That was a cleanup pass with the utility knife, as the cutoff tool left a slight flange around part of the circumference. If I had the courage of my convictions, I could probably have cut the PVC with the knife.

Chamfer the end of the cut, slide it on the handlebar, tighten the clamp, and it’s all good.

The alert reader will note the clamp should go on first, but that would produce an inconvenient lump against the right shifter. Sliding them on backwards puts the clamp at the end of the handlebar and works out better in this admittedly unusual situation.

123 Block Links: Cap Screw Head Pins

Contemplating a project using a small saw in the Sherline suggested that attaching the workpiece to the side of a 123 block would simplify the machining. My blocks have a centered quintet of 3/8-16 tapped holes through the 2×3 side, all the remaining holes are untapped, and it has no smaller holes. The hole spacing doesn’t match the Sherline tooling plate, but the T-nut slots in the underlying table would suffice.

Rather than run long 10-32 screws through the entire block, It Would Be Nice to use short screws from, say, the nearest holes:

123 Block Links - assembled
123 Block Links – assembled

I cannot possibly be the first person to have this idea, but the obvious keywords don’t produce any useful results on The Intertubes, other than a link to a different (and far more complex) block with counterbored holes of various sizes.

Update: Jason found a video about building those blocks and somebody else built some pins similar to mine. Nope, I’m definitely not the first person to have this idea!

Further doodling produced some useful dimensions:

123 Block Links - SHCS head pin doodle
123 Block Links – SHCS head pin doodle

The holes through the blocks probably came from a 5/16 inch drill, the 75% thread depth diameter for the 3/8-16 taps used on the threaded holes. They’re distorted, full of debris, and hardened enough to kill a file, so I eventually settled on 8.2 mm pins that pass through most of the holes.

The socket head screws seat at the pin axis, because the pin diameter is scary close to the counterbore diameter and I didn’t see much point in finesse. I started with a half-inch aluminum rod and peeled it to size, because it simplified the clamping and I have a bunch of them.

The pins are 3/4 inch long to leave a little space on either side of the 1 inch deep holes. I started with comfort marks along the length of the rod:

123 Block Links - laser alignment
123 Block Links – laser alignment

Center-drill so the clearance drill doesn’t skitter off the top:

123 Block Links - center drilling
123 Block Links – center drilling

The counterbore calls for a 0.204 inch = #6 drill, just slightly larger than the #7 clearance drill for a 10-32 screw:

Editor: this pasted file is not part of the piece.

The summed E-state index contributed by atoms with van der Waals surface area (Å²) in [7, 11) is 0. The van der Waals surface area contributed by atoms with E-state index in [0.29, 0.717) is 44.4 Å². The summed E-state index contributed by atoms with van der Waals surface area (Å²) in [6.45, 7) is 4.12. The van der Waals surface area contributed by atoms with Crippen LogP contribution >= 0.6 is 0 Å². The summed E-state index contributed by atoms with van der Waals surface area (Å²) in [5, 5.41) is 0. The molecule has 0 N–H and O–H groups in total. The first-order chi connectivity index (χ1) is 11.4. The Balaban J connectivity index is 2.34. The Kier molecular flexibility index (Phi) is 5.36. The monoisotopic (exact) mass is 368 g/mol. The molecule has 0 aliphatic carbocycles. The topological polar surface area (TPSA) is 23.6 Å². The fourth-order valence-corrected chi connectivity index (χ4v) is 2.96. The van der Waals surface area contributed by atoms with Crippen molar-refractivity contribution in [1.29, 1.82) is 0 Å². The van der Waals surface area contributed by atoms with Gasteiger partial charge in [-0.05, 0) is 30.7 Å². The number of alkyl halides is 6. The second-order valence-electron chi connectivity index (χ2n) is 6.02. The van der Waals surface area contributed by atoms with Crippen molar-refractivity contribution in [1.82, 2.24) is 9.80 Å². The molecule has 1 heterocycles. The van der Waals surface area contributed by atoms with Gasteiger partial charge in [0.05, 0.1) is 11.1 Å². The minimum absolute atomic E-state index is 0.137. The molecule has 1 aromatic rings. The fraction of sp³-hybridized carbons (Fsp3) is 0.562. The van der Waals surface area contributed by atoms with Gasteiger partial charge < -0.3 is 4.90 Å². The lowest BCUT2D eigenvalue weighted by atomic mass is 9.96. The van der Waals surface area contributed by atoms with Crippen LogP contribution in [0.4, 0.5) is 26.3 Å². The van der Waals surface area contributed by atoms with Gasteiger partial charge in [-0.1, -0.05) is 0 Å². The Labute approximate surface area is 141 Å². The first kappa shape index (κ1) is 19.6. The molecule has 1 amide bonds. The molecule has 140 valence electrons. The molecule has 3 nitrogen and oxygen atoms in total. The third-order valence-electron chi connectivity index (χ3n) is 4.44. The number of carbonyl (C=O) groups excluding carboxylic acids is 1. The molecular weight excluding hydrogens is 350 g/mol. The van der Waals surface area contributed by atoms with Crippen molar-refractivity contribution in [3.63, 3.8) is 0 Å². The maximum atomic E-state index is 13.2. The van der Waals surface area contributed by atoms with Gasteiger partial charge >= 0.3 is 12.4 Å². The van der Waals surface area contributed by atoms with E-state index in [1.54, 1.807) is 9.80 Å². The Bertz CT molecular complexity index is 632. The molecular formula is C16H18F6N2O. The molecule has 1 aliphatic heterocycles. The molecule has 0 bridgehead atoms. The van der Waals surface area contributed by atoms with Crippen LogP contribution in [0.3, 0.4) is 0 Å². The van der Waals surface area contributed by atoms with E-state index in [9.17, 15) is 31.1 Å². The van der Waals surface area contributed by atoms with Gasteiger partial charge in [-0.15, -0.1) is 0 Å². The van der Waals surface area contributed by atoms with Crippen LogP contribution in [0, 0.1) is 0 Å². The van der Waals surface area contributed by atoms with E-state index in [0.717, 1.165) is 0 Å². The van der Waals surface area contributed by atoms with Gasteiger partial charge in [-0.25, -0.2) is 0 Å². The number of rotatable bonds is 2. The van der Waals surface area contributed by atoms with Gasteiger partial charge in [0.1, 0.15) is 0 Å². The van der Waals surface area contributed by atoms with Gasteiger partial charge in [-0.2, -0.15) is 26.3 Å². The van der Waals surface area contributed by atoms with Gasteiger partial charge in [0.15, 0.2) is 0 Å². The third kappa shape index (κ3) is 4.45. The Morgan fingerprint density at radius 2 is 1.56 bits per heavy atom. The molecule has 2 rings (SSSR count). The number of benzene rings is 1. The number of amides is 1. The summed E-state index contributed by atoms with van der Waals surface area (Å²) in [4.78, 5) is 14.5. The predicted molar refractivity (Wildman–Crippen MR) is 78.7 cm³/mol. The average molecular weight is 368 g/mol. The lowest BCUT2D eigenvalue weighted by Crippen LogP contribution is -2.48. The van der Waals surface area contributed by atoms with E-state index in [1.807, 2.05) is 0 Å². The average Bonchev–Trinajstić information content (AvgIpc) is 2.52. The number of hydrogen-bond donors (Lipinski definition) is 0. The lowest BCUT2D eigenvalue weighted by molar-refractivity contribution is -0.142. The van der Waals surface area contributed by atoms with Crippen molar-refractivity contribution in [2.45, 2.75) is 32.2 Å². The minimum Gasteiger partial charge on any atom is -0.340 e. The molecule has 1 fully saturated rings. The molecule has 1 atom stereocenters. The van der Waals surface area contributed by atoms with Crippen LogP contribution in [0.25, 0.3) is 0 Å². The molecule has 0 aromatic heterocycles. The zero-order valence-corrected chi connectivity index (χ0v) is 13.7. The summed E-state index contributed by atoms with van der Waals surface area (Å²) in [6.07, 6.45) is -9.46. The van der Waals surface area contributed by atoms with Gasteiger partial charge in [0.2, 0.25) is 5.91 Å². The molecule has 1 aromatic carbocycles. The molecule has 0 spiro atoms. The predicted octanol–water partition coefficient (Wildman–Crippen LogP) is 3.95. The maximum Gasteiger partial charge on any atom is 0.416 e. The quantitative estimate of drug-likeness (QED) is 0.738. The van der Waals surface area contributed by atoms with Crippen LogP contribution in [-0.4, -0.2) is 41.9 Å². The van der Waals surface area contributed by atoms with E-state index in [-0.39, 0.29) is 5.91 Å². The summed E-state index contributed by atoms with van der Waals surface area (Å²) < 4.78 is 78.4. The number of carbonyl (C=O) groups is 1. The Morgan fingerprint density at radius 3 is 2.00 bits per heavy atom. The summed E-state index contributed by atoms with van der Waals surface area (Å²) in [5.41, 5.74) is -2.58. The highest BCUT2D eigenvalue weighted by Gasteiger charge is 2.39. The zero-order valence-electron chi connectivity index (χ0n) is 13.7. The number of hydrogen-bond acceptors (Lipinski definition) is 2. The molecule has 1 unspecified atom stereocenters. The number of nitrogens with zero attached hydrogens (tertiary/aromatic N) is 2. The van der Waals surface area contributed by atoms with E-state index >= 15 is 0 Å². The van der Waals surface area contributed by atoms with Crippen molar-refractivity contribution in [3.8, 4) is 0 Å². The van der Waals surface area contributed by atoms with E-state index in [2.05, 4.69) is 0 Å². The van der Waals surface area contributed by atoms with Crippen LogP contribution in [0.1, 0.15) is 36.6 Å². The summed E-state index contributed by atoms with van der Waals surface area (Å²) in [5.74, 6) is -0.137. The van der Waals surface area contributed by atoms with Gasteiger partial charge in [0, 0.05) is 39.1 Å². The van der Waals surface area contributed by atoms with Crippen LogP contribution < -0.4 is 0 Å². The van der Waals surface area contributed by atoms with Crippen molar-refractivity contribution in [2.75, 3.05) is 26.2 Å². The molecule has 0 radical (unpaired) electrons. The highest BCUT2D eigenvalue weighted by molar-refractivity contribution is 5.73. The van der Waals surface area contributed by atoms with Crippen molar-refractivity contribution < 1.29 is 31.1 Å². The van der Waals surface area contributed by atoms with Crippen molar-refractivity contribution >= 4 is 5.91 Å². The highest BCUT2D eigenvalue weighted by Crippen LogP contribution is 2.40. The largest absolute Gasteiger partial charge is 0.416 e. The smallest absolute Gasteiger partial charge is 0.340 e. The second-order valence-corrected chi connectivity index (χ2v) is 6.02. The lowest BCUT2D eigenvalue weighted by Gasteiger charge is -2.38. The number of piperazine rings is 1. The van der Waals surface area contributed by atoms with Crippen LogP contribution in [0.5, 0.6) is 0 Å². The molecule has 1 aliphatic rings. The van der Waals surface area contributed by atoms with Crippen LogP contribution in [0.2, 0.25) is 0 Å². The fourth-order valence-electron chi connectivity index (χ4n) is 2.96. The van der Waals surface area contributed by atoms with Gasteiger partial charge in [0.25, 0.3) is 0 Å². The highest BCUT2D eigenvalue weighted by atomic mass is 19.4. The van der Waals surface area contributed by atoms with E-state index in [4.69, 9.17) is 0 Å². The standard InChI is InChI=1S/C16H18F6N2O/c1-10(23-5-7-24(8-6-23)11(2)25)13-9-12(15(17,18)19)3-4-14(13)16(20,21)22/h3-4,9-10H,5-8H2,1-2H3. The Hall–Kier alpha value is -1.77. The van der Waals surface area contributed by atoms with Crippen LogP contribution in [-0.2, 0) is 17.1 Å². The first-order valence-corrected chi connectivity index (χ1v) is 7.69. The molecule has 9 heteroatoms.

123 Block Links - counterbore
123 Block Links – counterbore

I touched off the counterbore flutes on the sides of the hole, then drilled downward half the 12.8 mm actual rod diameter:

123 Block Links - 10-32 SHCS test fit
123 Block Links – 10-32 SHCS test fit

Lower the counterbore into the hole again, relax the vise enough to let the rod slide, jog the spindle to X = -25.4 mm, and tighten the vise again:

123 Block Links - index setup
123 Block Links – index setup

I figured I needed four pins, tops, so make half a dozen to be sure:

123 Block Links - all c-bored
123 Block Links – all c-bored

Stick the rod in the mini-lathe chuck, add some comfort marks, and prepare to peel it down to 8.2 mm:

123 Block Links - lathe setup
123 Block Links – lathe setup

Having done the lathe work during a Squidwrench remote meeting, I have no pictures of the process, but it goes a little something like this:

  • Peel off 0.5 mm at a time, stopping just beyond the mark on the left
  • Mark 3/8 inch on each side of the hole center
  • Face the end
  • Chamfer the rim with a file
  • Clean up the body hole and counterbore
  • Part the pin off a bit to the left of the mark
  • Remove the rod
  • Chuck the pin with the cut off end outward
  • Face to the mark
  • Chamfer
  • Repeat for all six pins
  • Done!

It’s tedious, but not particularly difficult.

Futher doodling suggested the need for threaded pins to join two blocks together.

Tour Easy: Extended V-brake Noodle

Although our Tour Easy recumbents use ordinary (*) V-brakes, their frame geometry doesn’t route the rear cable quite the way the brake designers expected. Mary’s Medium-Small frame always had its rear brake cable resting against the frame tube, where it bent slightly as she applied the brakes:

Tour Easy rear V-brake layout
Tour Easy rear V-brake layout

That’s looking up from under the rear wheel, with the bike on a workstand, and, yeah, it’s pretty grubby down there.

The squashed rubber boot suggests the brake arms are too close together, but that’s where they must be to hold the brake pads in the proper position, even with new pads and big spacer washers. As a result, the cable stop over on the right at the end of the noodle rests against the frame and dings the paint.

My first thought was to add some length to the end of the noodle inside the stirrup, so I made an adapter with the ID on the noodle end matching the OD on the fitting end: